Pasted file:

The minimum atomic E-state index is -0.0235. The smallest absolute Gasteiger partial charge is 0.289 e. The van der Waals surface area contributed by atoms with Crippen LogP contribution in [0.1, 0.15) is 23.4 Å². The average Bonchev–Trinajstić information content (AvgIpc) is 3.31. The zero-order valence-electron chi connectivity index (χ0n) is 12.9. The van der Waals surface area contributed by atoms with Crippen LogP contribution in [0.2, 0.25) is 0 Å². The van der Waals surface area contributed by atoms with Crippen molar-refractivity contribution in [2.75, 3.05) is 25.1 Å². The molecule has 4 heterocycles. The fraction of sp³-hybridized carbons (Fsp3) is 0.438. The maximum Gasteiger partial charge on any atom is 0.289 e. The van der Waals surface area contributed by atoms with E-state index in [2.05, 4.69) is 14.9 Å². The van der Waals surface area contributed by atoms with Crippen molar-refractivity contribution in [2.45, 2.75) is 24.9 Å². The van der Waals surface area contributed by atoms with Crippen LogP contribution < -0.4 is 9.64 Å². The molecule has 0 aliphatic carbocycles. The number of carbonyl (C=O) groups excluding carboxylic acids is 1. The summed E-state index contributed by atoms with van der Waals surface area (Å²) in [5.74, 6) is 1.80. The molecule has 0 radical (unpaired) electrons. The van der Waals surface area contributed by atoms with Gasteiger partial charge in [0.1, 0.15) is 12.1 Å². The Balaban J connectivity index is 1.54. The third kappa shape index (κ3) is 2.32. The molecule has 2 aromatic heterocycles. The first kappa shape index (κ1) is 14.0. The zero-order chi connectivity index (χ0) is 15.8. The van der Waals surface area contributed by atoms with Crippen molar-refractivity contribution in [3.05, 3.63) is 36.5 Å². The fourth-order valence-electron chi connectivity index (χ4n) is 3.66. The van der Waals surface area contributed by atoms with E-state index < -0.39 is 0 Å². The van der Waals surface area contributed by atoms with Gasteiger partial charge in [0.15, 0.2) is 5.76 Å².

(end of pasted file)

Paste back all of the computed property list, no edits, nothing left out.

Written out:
The minimum atomic E-state index is -0.0235. The smallest absolute Gasteiger partial charge is 0.289 e. The van der Waals surface area contributed by atoms with Crippen LogP contribution in [0.1, 0.15) is 23.4 Å². The average Bonchev–Trinajstić information content (AvgIpc) is 3.31. The zero-order valence-electron chi connectivity index (χ0n) is 12.9. The van der Waals surface area contributed by atoms with Crippen LogP contribution in [0.2, 0.25) is 0 Å². The van der Waals surface area contributed by atoms with Crippen molar-refractivity contribution in [2.75, 3.05) is 25.1 Å². The molecule has 4 heterocycles. The fraction of sp³-hybridized carbons (Fsp3) is 0.438. The maximum Gasteiger partial charge on any atom is 0.289 e. The van der Waals surface area contributed by atoms with E-state index in [2.05, 4.69) is 14.9 Å². The van der Waals surface area contributed by atoms with Crippen molar-refractivity contribution in [2.45, 2.75) is 24.9 Å². The van der Waals surface area contributed by atoms with Crippen LogP contribution < -0.4 is 9.64 Å². The molecule has 0 aliphatic carbocycles. The number of carbonyl (C=O) groups excluding carboxylic acids is 1. The summed E-state index contributed by atoms with van der Waals surface area (Å²) in [5.74, 6) is 1.80. The molecule has 0 radical (unpaired) electrons. The van der Waals surface area contributed by atoms with Gasteiger partial charge in [0.1, 0.15) is 12.1 Å². The Balaban J connectivity index is 1.54. The third kappa shape index (κ3) is 2.32. The molecule has 2 aromatic heterocycles. The first kappa shape index (κ1) is 14.0. The zero-order chi connectivity index (χ0) is 15.8. The van der Waals surface area contributed by atoms with Crippen molar-refractivity contribution in [3.05, 3.63) is 36.5 Å². The fourth-order valence-electron chi connectivity index (χ4n) is 3.66. The van der Waals surface area contributed by atoms with E-state index < -0.39 is 0 Å². The van der Waals surface area contributed by atoms with Gasteiger partial charge in [0.15, 0.2) is 5.76 Å².